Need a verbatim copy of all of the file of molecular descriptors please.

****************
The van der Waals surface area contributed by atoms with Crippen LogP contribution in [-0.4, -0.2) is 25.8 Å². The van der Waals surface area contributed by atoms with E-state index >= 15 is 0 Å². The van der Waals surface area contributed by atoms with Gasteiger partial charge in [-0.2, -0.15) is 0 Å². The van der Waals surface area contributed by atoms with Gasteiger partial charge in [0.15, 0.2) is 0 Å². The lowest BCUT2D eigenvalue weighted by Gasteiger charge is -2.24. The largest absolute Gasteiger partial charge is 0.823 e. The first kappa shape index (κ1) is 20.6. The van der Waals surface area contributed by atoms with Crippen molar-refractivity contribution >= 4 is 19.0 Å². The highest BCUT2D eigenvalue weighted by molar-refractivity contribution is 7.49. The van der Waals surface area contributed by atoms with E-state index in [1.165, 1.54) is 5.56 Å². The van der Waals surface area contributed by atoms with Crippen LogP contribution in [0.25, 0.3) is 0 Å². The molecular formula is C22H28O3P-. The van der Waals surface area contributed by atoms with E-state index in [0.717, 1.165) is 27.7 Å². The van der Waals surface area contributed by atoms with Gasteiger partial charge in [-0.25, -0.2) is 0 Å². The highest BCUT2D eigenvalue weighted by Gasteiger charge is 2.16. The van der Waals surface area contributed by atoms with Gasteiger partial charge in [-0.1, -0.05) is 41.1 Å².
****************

The van der Waals surface area contributed by atoms with Crippen LogP contribution in [-0.4, -0.2) is 25.8 Å². The van der Waals surface area contributed by atoms with E-state index >= 15 is 0 Å². The van der Waals surface area contributed by atoms with Gasteiger partial charge in [-0.2, -0.15) is 0 Å². The van der Waals surface area contributed by atoms with Gasteiger partial charge in [0.15, 0.2) is 0 Å². The lowest BCUT2D eigenvalue weighted by Gasteiger charge is -2.24. The largest absolute Gasteiger partial charge is 0.823 e. The first kappa shape index (κ1) is 20.6. The van der Waals surface area contributed by atoms with Crippen molar-refractivity contribution >= 4 is 19.0 Å². The highest BCUT2D eigenvalue weighted by molar-refractivity contribution is 7.49. The van der Waals surface area contributed by atoms with E-state index in [1.165, 1.54) is 5.56 Å². The van der Waals surface area contributed by atoms with Crippen LogP contribution in [0.25, 0.3) is 0 Å². The molecular formula is C22H28O3P-. The van der Waals surface area contributed by atoms with E-state index in [0.717, 1.165) is 27.7 Å². The van der Waals surface area contributed by atoms with Gasteiger partial charge in [-0.25, -0.2) is 0 Å². The highest BCUT2D eigenvalue weighted by Gasteiger charge is 2.16. The van der Waals surface area contributed by atoms with Gasteiger partial charge in [-0.1, -0.05) is 41.1 Å².